Welcome Peter

I’m delighted to announce Peter Thiel is joining YC as one of the (now 10!) part-time partners. 

In addition to founding PayPal and Palantir and being the first investor in Facebook, Peter has been involved with many of the most important technology companies of the last 15 years, both personally and through Founders Fund, and the founders of those companies will generally tell you he has been their best source of strategic advice.  He already works with a number of YC companies, and we’re very happy he’ll be working with more.

We generally won’t bring on people that are involved with other investing firms given the obvious conflict, but Peter is so good we felt like we had to make an exception.  Peter won’t invest in any companies while they’re in YC or for 3 months after they present at Demo Day (this will apply to Peter’s investment entities as well), which should eliminate any unfair advantage.  We’re pretty paranoid about potential conflicts, and we’ll continually evaluate this and change it if it’s not working.

On a personal note, Peter is one of the two people (along with PG) who has taught me the most about how to invest in startups.  I am confident that Peter joining will be great for YC.

BuildScience’s (YC W15) Platform Ties Hardware Systems Together In Big Office Buildings

"Google’s $3 billion acquisition of Nest made it clear that Internet-connected hardware in the home was a big opportunity. But what about the commercial market?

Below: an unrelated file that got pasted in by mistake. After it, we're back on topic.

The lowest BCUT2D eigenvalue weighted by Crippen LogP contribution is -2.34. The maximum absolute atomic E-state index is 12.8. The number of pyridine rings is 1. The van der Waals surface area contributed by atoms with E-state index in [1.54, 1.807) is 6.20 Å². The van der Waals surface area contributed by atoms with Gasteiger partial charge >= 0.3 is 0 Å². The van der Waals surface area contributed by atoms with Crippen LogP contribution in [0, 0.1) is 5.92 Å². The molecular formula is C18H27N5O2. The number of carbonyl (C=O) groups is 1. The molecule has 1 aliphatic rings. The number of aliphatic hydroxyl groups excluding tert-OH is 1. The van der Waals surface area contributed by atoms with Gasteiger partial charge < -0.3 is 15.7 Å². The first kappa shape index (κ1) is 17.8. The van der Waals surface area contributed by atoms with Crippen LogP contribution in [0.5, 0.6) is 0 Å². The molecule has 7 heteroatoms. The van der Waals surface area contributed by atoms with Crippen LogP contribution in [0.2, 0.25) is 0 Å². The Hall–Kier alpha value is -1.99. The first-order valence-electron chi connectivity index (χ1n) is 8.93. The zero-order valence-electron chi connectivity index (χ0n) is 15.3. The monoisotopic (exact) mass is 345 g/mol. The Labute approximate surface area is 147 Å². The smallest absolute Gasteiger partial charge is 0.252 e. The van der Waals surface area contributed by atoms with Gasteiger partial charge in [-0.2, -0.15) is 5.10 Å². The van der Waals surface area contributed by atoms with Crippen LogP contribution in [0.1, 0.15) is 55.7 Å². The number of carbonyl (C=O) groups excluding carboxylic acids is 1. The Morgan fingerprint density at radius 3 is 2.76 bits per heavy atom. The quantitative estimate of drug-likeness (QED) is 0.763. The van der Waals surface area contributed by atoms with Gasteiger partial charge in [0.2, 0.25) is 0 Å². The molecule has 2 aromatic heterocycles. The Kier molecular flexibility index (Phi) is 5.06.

Y Combinator-backed BuildScience is betting that owners of large commercial office buildings are going to want a similar way of managing heating, lighting, utility metering, and security. But this startup is not building its own hardware. Instead, they are plugging into and building a software platform for existing ventilation and lighting systems, which they say have caught up dramatically in the last five years with the Internet-of-Things wave. They say these systems now make use of thousands of sensors, but there’s no elegant way of viewing or using that data.

The app that Patel and co-founder Jaimal Soni have built lets building owners and property managers drill down into floor-by-floor stats on security and lighting among other areas. They can track down unique issues if, say, heating stops working on a certain floor. That data can also go toward managing costs and energy usage better."

Read the full article on TechCrunch

EquipmentShare (YC W15) Is Like Airbnb For Construction Equipment

EquipmentShare joins the YC W15 batch: 

"In today’s world it seems there are fewer and fewer industries exist where there isn’t some sort of peer-to-peer model emerging for access to the goods needed to get a job done. Every segment is creating its own “Airbnb for X,” which you can attribute to a growing acceptance that as we all become connected, there’s little reason for each of us to own all the same stuff when we could just borrow what we need from a neighbor.

Apparently that theory even holds true for the construction industry, where a little startup called EquipmentShare is making it easier for construction crews to rent equipment they don’t own from other contractors, while also allowing them to make money off their own idle gear."

Read the full story on TechCrunch

The 5 Laws of Interface Design

Y Combinator's own Kevin Hale is going to be teaching one of his favorite talks on the 5 laws every software designer should know about interface design tomorrow on Platzi (YC W15). It'll be the first time that it'll be recorded and he'll walk designers through the experiments used to discover those laws and visualize the math behind them in ways that makes it easy to see how to apply them in day to day design work.

You can watch and participate in the livestream tomorrow starting at 12pm Pacific Time. 

Atomwise (YC W15) Discovers Drugs For Diseases That Don’t Even Exist Yet

“Here I am just sitting in this house and I’m able to predict a cure to measles,” co-founder of Atomwise Alex Levy tells me over the phone from his apartment in Mountain View, Calif.